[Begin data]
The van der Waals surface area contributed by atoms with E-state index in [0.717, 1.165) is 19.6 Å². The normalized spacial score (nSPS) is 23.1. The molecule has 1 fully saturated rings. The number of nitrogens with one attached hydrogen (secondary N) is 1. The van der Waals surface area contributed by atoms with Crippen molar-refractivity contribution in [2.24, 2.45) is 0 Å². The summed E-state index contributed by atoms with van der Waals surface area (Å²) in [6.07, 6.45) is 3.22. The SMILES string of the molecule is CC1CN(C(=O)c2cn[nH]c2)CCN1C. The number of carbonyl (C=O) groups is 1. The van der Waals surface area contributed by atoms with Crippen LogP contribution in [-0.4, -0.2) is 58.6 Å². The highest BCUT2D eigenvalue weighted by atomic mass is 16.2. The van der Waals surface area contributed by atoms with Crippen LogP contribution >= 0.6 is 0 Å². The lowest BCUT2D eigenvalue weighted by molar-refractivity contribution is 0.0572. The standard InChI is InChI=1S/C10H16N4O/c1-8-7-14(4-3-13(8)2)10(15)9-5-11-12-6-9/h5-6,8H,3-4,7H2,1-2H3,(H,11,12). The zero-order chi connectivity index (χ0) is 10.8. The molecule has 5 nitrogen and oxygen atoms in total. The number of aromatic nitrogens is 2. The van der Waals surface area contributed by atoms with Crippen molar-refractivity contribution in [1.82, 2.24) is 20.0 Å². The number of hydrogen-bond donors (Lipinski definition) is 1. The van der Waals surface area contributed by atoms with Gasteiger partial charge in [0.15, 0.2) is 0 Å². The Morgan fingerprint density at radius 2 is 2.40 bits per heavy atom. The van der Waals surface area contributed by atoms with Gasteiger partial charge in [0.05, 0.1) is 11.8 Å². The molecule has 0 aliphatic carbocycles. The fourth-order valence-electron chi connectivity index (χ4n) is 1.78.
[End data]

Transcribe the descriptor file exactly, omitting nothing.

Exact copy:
The van der Waals surface area contributed by atoms with E-state index in [0.717, 1.165) is 19.6 Å². The normalized spacial score (nSPS) is 23.1. The molecule has 1 fully saturated rings. The number of nitrogens with one attached hydrogen (secondary N) is 1. The van der Waals surface area contributed by atoms with Crippen molar-refractivity contribution in [2.24, 2.45) is 0 Å². The summed E-state index contributed by atoms with van der Waals surface area (Å²) in [6.07, 6.45) is 3.22. The SMILES string of the molecule is CC1CN(C(=O)c2cn[nH]c2)CCN1C. The number of carbonyl (C=O) groups is 1. The van der Waals surface area contributed by atoms with Crippen LogP contribution in [-0.4, -0.2) is 58.6 Å². The highest BCUT2D eigenvalue weighted by atomic mass is 16.2. The van der Waals surface area contributed by atoms with Crippen LogP contribution >= 0.6 is 0 Å². The lowest BCUT2D eigenvalue weighted by molar-refractivity contribution is 0.0572. The standard InChI is InChI=1S/C10H16N4O/c1-8-7-14(4-3-13(8)2)10(15)9-5-11-12-6-9/h5-6,8H,3-4,7H2,1-2H3,(H,11,12). The zero-order chi connectivity index (χ0) is 10.8. The molecule has 5 nitrogen and oxygen atoms in total. The number of aromatic nitrogens is 2. The van der Waals surface area contributed by atoms with Crippen molar-refractivity contribution in [1.82, 2.24) is 20.0 Å². The number of hydrogen-bond donors (Lipinski definition) is 1. The van der Waals surface area contributed by atoms with Gasteiger partial charge in [0.15, 0.2) is 0 Å². The Morgan fingerprint density at radius 2 is 2.40 bits per heavy atom. The van der Waals surface area contributed by atoms with Gasteiger partial charge in [0.05, 0.1) is 11.8 Å². The molecule has 0 aliphatic carbocycles. The fourth-order valence-electron chi connectivity index (χ4n) is 1.78.